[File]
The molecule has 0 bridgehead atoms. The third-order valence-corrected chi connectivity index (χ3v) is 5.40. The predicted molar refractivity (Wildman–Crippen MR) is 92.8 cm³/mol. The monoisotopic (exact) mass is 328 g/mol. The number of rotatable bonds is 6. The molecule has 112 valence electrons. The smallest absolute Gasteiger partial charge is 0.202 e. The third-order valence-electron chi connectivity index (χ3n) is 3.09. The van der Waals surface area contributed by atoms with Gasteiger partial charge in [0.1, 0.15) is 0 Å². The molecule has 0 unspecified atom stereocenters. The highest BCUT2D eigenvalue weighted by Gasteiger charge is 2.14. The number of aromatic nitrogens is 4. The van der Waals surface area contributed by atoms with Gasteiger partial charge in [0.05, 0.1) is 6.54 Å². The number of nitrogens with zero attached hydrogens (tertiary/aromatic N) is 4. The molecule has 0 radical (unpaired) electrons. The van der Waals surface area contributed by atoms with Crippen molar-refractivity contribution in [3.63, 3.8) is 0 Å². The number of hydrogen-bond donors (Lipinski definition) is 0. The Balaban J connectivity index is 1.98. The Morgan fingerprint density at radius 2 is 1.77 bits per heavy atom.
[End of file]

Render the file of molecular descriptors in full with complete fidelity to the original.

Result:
The molecule has 0 bridgehead atoms. The third-order valence-corrected chi connectivity index (χ3v) is 5.40. The predicted molar refractivity (Wildman–Crippen MR) is 92.8 cm³/mol. The monoisotopic (exact) mass is 328 g/mol. The number of rotatable bonds is 6. The molecule has 112 valence electrons. The smallest absolute Gasteiger partial charge is 0.202 e. The third-order valence-electron chi connectivity index (χ3n) is 3.09. The van der Waals surface area contributed by atoms with Gasteiger partial charge in [0.1, 0.15) is 0 Å². The molecule has 0 unspecified atom stereocenters. The highest BCUT2D eigenvalue weighted by Gasteiger charge is 2.14. The number of aromatic nitrogens is 4. The van der Waals surface area contributed by atoms with Gasteiger partial charge in [0.05, 0.1) is 6.54 Å². The number of nitrogens with zero attached hydrogens (tertiary/aromatic N) is 4. The molecule has 0 radical (unpaired) electrons. The van der Waals surface area contributed by atoms with Crippen molar-refractivity contribution in [3.63, 3.8) is 0 Å². The number of hydrogen-bond donors (Lipinski definition) is 0. The Balaban J connectivity index is 1.98. The Morgan fingerprint density at radius 2 is 1.77 bits per heavy atom.